|The Burgess Animal Book for Children|
|by Thornton Burgess|
|To answer Peter Rabbit’s questions about his relatives, Old Mother Nature holds a school for the animals every day at sun-up for a month. Encouraging the animals to notice the differences between them and to offer their observa-tions of animal behavior, Old Mother Nature helps them all gain a greater understanding of the mammals of North America. Starting with the animals close to home, the school moves in ever-widening circles to encompass the animals of the far west and the extreme north, as well. A fine introduction to mammals for students in the primary grades. Ages 6-9 |
BUGLER, FLATHORNS AND WANDERHOOF
 LIGHTFOOT THE DEER was the first one on hand the next morning. In
fact, he arrived before sun-up and, lying down in a little thicket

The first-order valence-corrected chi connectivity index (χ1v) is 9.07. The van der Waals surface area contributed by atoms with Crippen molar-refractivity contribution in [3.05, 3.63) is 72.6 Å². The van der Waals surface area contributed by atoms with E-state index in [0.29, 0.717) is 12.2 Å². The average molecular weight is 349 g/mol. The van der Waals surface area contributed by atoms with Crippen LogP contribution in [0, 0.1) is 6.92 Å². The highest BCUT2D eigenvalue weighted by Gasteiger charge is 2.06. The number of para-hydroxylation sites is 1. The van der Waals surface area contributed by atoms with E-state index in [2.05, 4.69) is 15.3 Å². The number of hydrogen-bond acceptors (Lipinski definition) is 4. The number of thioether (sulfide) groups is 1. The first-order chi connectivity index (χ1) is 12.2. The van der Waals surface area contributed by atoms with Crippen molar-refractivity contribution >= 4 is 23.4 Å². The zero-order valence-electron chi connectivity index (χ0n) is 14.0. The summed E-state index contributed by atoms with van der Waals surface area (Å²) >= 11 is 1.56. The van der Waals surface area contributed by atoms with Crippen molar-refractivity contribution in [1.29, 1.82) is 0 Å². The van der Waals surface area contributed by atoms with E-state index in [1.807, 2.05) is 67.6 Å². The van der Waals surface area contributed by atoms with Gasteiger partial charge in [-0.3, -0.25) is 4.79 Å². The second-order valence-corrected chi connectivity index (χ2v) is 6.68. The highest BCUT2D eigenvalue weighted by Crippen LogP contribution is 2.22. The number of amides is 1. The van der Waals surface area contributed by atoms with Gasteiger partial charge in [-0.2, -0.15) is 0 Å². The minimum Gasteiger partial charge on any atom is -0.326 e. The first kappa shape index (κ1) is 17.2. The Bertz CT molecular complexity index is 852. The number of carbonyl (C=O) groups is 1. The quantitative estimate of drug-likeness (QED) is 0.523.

close at hand, made himself very comfortable to wait for the
opening of school. You see, not for anything would he have missed
that lesson about his big cousins. There the others found him
when they arrived.
"The Deer family," began Old Mother Nature, "is divided into two
branches—the round-horned and the flat-horned. I have told you
about the round-horned Deer with the exception of the largest and
noblest, Bugler the Elk. He is commonly called Elk, but his
right name is Wapiti.
To speak of him correctly
you should call him Wapiti instead of Elk.
"Bugler is found only in the great mountains of the Far West, but
once, before hunters with terrible guns came, Elk were found in
nearly all parts of this country excepting the Far South and
Far North—even on the great plains. Now Bugler lives only in the
forests of the great mountains."
"How big is he?" asked Lightfoot.
"So big that beside him you would look very small," replied Old
Mother Nature. "Have you ever seen Farmer Brown's Horse?"